Tuesday, October 12, 2010

Genealogy Lesson 2 - Genealogy database programs

The first thing you need when starting a genealogy project is a way to collect all of the data that you find.  If you are not organized, you are going to get frustrated very quickly.  With that in mind, you must devise a system of record keeping.
Until recent times, most genealogy record keeping was done on paper and stored in file cabinets.  You could buy large charts and had to write everything in pencil so you could make changes.  I literally have a chart that is the size of my living room, not that I use it anymore.  I keep it as a reminder of the way things used to be.
Maintaining paper records is always a good idea but you have to come up with an adequate filing system.  I always make folders, going by last name, first name of the husband and keep records for him, his wife and any unmarried children in that file.  I then put all of my folders in a file cabinet, in alphabetical order by that last name.
Files are great but simply having a bunch of papers does not constitute a family tree.  To see the fruits of your labor, you need to create a coherent accounting for the information found on each document.  In the older, more manual method, you would use "family group sheets" to document the names and dates associated with each person in a given family.  These are simple paper forms that most local libraries, at least those with a genealogy focus, can still give you for free.
The modern way of organizing genealogy data would be a computer-based database.  There are many programs on the market, ranging from one hundred dollars down to free.  More expensive does not always mean better so keep that in mind.  There are also web-based programs that you can use, again some are free and some charge a fee.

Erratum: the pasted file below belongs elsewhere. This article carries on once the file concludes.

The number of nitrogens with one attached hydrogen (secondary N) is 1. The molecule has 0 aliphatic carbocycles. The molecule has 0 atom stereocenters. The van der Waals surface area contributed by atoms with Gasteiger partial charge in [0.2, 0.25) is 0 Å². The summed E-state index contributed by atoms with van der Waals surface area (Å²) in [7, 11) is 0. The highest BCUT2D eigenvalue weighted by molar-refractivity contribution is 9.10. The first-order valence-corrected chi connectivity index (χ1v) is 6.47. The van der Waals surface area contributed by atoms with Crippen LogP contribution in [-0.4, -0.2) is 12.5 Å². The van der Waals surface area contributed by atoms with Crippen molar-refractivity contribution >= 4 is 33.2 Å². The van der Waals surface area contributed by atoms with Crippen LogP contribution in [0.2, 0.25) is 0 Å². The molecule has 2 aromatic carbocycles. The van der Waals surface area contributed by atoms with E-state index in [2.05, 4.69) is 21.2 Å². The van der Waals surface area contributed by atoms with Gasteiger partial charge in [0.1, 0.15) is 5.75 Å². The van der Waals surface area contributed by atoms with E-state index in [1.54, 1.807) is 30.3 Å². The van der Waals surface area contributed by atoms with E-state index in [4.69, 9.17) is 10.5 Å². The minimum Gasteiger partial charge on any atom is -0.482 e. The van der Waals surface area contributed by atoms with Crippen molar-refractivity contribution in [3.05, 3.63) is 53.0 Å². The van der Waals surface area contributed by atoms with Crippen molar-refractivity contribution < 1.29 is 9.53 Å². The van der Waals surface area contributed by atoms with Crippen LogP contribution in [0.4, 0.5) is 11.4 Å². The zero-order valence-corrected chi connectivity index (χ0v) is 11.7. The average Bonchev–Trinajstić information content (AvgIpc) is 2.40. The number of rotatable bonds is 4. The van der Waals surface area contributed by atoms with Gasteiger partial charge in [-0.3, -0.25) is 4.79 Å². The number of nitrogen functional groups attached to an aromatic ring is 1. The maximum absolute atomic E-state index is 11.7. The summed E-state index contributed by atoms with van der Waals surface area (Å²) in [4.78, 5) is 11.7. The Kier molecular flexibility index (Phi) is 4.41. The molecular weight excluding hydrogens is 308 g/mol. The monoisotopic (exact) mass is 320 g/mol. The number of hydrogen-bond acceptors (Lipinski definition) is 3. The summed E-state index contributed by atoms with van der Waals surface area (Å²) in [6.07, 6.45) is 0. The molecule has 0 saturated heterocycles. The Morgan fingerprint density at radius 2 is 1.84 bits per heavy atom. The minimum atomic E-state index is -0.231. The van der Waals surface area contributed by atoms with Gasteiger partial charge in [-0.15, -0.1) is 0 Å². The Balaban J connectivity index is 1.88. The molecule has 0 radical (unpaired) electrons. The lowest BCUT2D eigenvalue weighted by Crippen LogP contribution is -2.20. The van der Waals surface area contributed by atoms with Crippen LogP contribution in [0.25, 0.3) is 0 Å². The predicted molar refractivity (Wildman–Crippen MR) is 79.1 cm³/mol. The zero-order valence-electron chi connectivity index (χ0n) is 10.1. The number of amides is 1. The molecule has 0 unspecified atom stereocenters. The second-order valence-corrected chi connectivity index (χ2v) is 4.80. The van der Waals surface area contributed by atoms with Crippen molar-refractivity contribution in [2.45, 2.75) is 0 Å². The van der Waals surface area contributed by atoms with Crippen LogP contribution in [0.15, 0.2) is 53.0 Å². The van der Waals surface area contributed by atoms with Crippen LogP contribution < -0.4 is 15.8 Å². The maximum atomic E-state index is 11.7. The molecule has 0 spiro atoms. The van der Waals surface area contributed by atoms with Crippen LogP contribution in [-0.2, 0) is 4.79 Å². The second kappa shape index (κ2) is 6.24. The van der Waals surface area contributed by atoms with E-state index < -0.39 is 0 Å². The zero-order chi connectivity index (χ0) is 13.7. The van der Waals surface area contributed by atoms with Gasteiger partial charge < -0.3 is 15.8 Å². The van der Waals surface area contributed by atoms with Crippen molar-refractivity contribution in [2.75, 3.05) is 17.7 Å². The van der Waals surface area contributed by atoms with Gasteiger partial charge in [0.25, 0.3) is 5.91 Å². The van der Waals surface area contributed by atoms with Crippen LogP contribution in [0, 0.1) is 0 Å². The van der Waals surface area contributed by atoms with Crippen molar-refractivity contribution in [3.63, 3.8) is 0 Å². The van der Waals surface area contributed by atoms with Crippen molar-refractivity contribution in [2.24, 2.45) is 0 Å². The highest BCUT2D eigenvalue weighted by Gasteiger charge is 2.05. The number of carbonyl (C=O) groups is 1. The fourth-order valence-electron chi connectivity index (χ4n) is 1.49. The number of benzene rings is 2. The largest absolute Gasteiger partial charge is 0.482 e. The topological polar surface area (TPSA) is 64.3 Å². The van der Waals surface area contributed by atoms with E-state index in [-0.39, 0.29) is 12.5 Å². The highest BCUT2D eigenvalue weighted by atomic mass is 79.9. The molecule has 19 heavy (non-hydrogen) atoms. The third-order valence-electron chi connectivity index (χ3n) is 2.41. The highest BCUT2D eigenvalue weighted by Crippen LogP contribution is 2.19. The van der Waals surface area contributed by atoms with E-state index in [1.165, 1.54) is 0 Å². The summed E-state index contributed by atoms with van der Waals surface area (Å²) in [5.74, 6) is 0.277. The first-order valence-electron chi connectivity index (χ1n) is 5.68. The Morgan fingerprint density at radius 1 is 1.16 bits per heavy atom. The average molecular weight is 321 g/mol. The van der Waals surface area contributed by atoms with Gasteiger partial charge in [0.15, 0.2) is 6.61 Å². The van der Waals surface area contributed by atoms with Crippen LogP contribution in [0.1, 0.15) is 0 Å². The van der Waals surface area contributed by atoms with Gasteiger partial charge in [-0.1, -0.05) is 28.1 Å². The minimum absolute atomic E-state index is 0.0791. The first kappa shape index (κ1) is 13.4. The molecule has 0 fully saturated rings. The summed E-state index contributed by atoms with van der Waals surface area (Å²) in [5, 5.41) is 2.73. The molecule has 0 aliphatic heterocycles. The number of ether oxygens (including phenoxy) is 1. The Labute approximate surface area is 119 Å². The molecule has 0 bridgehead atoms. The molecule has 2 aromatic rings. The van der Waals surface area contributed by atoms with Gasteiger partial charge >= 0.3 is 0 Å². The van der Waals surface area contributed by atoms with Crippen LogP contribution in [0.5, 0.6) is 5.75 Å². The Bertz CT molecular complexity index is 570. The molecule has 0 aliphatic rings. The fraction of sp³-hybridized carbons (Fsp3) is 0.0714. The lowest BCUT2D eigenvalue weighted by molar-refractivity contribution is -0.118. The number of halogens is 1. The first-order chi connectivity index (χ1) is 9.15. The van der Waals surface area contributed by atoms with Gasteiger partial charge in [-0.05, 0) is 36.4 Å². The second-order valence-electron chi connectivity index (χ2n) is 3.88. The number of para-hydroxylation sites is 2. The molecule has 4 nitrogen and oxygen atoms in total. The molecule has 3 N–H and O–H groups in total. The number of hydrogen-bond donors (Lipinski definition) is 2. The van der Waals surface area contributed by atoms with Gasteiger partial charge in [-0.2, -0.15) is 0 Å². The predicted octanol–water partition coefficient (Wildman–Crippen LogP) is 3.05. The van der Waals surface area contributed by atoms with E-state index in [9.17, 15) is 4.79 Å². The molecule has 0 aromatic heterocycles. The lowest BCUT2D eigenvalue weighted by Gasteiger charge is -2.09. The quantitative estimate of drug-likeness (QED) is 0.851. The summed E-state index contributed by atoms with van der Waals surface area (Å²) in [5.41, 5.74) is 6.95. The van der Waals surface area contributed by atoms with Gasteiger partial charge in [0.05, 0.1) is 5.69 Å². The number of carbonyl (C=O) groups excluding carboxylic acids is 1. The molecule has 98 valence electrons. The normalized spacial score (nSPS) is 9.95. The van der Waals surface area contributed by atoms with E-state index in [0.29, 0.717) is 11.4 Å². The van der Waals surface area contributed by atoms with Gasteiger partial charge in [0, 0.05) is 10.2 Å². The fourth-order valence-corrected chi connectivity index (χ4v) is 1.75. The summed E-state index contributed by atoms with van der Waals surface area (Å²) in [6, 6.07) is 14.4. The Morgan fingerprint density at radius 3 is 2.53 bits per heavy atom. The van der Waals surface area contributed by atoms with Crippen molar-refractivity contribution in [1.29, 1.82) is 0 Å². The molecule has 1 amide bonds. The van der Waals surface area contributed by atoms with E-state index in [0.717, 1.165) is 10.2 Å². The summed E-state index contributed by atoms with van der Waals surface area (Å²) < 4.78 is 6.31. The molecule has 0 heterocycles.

I tend to stay away from the online database programs, for several reasons.  You sometimes lose control of what you put online.  Most sites allow you to keep your work private but you really have no way of knowing exactly how safe and secure their site really is.  If they had a computer crash or went out of business tomorrow, what would happen to all of your research?  I am probably being a little paranoid but, as a poker player would say, "I like to hold my hand close to my chest."  I would recommend having a program on your computer and then uploading that information to a web-based program, if you want it on the web at all.
As for computer-based programs, there are lots of choices out there.  I have always used Family Tree Maker (discontinued in 2015) for my own research.  There are also a few free programs that you can download, the most popular being Personal Ancestral File or PAF.  It is made available by the LDS church.
After deciding on the right program for you, take the plunge and get one.  Most can be obtained online but you can also find the more popular programs at Target, Wal-Mart, Best Buy, etc.  Try to get the most recent version, not something that has been sitting on the shelf for three or four years.
When you get the program in your hands, install it on your computer and start playing around with the features.  Get bold and enter what you know about yourself and your immediate family.  Once you enter your first name and date, you are officially initiated into the genealogy hobby.  I warn you now that it can be extremely addictive!

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